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US-Pakistan reattachment

  • 24 Jul 2019
  • 6 min read

This article is based on “The change triangle” that appeared in The Indian Express on 24th July 2019. It talks about the impact of US-Pakistan reattachment on India’s interest.

The recent US President Donald Trump's meeting with his Pakistani counterpart, Imran Khan, has led to the United State quietly replacing its threat of sanctions against Pakistan with renewed engagement.

The US wants to withdraw from Afghanistan and finalize a “peace” deal with the Taliban, citing the role that Pakistan can play to finalize this deal due to its geopolitical advantage. This is the reason for a complete reversal in the USA's Pakistan policy.

This is being dubbed as a major diplomatic victory of Pakistan and it will affect South Asia as a region and especially India.

Highlights of US-Pakistan reattachment

  • A $6-billion International Monetary Fund (IMF) bailout for Pakistan:
    • The US, despite enjoying veto power over IMF decisions, has agreed to grant bail to Pakistan’s faltering economy.
    • This decision of US, to support the bailout to Pakistan, is despite the fact that US's refusal to bail out would have, perhaps, compelled Pakistan to curb terrorism (as Pakistan still continues to shield state-nurtured terrorist outfits).
    • On the contrary, USA unblocked $1.2 billion aid to Pakistan.
  • The US designation of the leading Baloch separatist group as “terrorist” outfit
    • The Taliban, despite countless attacks on US forces, is still absent from the US terrorism lists.
    • Yet, to appease Pakistan, the USA listed the Baloch Liberation Army (BLA) as “terrorist”.
    • The action provides Pakistan international legitimacy to come hard on the Balochistan movement.
  • The US's re-hyphenation of India with Pakistan- as the USA offered to mediate the Kashmir conflict.
    • Pakistan has continued its policy of “internationalisation” of the Kashmir issue, with a view for reversing J&K’s accession to India, and has used every global forum to criticise India’s “illegal occupation” of Kashmir.
    • Reacting to this, India has reiterated its longstanding position that there is no room for mediation in Kashmir or on any other India-Pakistan issue.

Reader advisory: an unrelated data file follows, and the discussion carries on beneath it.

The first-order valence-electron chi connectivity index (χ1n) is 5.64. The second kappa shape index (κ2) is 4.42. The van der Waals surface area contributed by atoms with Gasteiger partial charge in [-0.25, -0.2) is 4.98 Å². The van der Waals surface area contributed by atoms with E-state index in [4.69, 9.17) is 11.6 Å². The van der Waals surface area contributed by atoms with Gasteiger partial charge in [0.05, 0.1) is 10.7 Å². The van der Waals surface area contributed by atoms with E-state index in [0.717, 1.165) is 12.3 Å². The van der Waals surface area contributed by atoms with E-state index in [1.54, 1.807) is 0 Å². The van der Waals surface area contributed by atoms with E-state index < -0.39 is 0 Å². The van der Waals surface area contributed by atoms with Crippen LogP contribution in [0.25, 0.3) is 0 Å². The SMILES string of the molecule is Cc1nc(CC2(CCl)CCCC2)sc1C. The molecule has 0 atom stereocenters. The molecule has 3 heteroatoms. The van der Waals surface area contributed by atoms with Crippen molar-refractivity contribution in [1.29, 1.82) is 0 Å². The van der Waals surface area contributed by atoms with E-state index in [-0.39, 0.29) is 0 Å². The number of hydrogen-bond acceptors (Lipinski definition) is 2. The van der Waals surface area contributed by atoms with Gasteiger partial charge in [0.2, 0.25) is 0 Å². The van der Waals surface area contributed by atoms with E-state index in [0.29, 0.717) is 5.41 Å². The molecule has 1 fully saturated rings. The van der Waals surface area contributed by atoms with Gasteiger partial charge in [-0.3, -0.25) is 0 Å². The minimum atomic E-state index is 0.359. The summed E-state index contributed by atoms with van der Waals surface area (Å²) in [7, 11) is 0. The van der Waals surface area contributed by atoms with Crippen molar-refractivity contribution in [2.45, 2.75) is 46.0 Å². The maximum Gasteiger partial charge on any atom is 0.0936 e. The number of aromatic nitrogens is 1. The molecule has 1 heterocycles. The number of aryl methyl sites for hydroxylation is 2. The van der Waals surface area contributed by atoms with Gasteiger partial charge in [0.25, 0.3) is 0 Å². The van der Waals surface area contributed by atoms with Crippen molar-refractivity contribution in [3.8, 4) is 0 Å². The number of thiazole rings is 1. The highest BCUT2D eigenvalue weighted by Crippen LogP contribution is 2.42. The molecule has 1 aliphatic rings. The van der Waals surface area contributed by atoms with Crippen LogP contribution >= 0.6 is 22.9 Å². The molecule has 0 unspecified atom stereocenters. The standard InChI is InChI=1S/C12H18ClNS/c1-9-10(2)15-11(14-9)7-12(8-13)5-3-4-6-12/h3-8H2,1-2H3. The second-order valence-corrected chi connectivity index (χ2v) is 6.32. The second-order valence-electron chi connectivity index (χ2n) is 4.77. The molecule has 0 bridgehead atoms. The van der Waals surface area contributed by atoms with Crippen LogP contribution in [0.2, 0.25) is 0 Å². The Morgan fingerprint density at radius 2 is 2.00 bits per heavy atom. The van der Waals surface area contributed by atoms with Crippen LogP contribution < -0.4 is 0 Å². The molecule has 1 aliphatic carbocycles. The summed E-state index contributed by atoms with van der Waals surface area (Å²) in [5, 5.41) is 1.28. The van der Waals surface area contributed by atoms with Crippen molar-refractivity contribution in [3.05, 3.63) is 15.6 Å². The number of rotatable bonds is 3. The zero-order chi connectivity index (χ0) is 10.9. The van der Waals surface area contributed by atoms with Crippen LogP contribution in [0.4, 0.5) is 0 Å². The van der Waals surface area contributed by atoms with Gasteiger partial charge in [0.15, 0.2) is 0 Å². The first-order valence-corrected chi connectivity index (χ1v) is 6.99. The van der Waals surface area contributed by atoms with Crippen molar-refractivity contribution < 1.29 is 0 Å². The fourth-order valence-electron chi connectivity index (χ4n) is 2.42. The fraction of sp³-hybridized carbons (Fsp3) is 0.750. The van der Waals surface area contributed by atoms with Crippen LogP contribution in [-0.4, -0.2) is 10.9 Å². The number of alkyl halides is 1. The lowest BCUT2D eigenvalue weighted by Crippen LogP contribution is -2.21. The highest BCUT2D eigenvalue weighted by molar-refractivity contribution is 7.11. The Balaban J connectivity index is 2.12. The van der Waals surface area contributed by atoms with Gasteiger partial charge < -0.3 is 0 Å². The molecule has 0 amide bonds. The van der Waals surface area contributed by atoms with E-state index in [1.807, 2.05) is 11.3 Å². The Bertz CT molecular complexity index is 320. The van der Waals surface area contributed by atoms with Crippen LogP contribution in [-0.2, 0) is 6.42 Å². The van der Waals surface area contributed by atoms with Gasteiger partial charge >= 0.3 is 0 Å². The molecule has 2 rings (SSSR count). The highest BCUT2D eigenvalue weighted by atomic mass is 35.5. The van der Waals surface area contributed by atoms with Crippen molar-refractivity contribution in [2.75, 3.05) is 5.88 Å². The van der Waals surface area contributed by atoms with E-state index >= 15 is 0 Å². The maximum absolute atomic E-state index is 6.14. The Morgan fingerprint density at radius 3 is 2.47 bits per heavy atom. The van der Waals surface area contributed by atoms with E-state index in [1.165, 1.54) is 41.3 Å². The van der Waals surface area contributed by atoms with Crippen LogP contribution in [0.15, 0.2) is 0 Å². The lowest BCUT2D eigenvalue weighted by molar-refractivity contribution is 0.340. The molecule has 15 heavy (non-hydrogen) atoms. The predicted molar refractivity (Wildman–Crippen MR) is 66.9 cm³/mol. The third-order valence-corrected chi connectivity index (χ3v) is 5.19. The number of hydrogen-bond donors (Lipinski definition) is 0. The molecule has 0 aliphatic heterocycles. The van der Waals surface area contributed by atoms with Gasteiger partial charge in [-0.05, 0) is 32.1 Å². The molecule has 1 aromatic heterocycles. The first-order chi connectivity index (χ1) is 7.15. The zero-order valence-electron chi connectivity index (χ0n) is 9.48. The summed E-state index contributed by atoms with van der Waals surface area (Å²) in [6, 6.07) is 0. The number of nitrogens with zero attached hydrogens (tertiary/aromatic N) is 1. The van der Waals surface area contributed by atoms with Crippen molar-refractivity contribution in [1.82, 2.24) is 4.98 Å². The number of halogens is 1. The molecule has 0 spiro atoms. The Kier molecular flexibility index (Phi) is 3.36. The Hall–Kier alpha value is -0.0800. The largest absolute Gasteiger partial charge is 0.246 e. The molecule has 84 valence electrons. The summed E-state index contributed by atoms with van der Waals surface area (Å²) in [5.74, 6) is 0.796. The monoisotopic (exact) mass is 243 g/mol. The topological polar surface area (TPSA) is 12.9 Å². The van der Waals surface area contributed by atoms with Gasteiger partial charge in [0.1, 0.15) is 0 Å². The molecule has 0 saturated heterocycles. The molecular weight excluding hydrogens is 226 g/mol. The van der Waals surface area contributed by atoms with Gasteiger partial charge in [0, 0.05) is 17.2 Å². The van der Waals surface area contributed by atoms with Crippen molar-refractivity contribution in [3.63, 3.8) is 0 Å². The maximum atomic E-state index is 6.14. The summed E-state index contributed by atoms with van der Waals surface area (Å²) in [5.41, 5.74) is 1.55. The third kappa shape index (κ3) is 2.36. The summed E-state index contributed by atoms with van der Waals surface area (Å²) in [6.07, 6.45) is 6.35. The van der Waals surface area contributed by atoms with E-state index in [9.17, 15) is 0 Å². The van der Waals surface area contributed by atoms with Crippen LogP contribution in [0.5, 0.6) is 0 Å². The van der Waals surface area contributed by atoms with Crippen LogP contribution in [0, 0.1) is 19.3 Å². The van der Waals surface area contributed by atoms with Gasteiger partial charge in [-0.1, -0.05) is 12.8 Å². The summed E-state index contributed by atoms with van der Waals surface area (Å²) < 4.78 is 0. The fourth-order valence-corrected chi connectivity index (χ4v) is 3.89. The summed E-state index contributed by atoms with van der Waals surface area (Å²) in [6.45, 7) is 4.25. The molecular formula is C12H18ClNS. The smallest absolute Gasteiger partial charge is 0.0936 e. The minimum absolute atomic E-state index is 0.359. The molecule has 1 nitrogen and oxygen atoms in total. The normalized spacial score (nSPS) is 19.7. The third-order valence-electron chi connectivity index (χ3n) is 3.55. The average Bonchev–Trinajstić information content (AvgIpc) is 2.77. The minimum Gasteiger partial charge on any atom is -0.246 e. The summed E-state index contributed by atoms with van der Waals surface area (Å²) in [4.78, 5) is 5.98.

• All outstanding matters between the two countries would be resolved through bilateral dialogue — but only when Pakistan ends cross-border terrorism in India.
    • The framework for bilateral resolution of problems between India and Pakistan was written into the 1972 Simla Agreement and reiterated 27 years later in the Lahore Declaration.

Impact on India

  • India left out from Afghanistan's peace process: India has been literally ousted in Afghanistan “peace settlement” process, as the Afghan peace process is being discussed by four players comprising China, the US, Russia and Pakistan, ignoring India's stakes in Afghanistan.
  • India-US tariff tussle: The US has accused India of not opening the Indian economy enough for American trade and has threatened to clamp new tariffs on Indian exports to America.
    • The USA also withdrew the GSP preference from India.
    • New sanctions on Iran have affected Indian trade with Iran.
    • Subsequently, India had to reduce its allocation to the deep-sea port (Chabahar Port) by two-thirds: From Rs 150 crore to Rs 45 crore. This might affect the country’s energy security.

Way Forward

  • India must realize two things:
    • Geography of Pakistan is its greatest asset (as Pakistan borders middle east, central Asia and Indian ocean).
      • Pakistan cannot be isolated as all the great powers will have their stakes in the Pakistan geopolitical location.
      • India should make efforts to normalize relations with Pakistan as now there will be more coherence in Pakistan's approach.
      • Kartarpur corridor can be a step in the right direction.
    • The USA retains Pakistan as its “major non-NATO ally” and refuses to hold Pakistan’s military to account for exporting terrorism.
      • Narrow geopolitical interests guiding America’s Pakistan policy will likely continue to affect India's interests.
  • America’s Pakistan policy validates the Karl Marx saying -“History repeats itself, first as tragedy, then as farce”. In this context, India must reassess its strategic convergence with the US and follow a pragmatic foreign policy.
Drishti Input

USA’s pursuit of withdrawal from Afghanistan and finalize a “peace” deal with the Taliban, has led to US-Pakistan reattachment. Discuss the impact of America’s U-turn on Pakistan policy on India’s interest.
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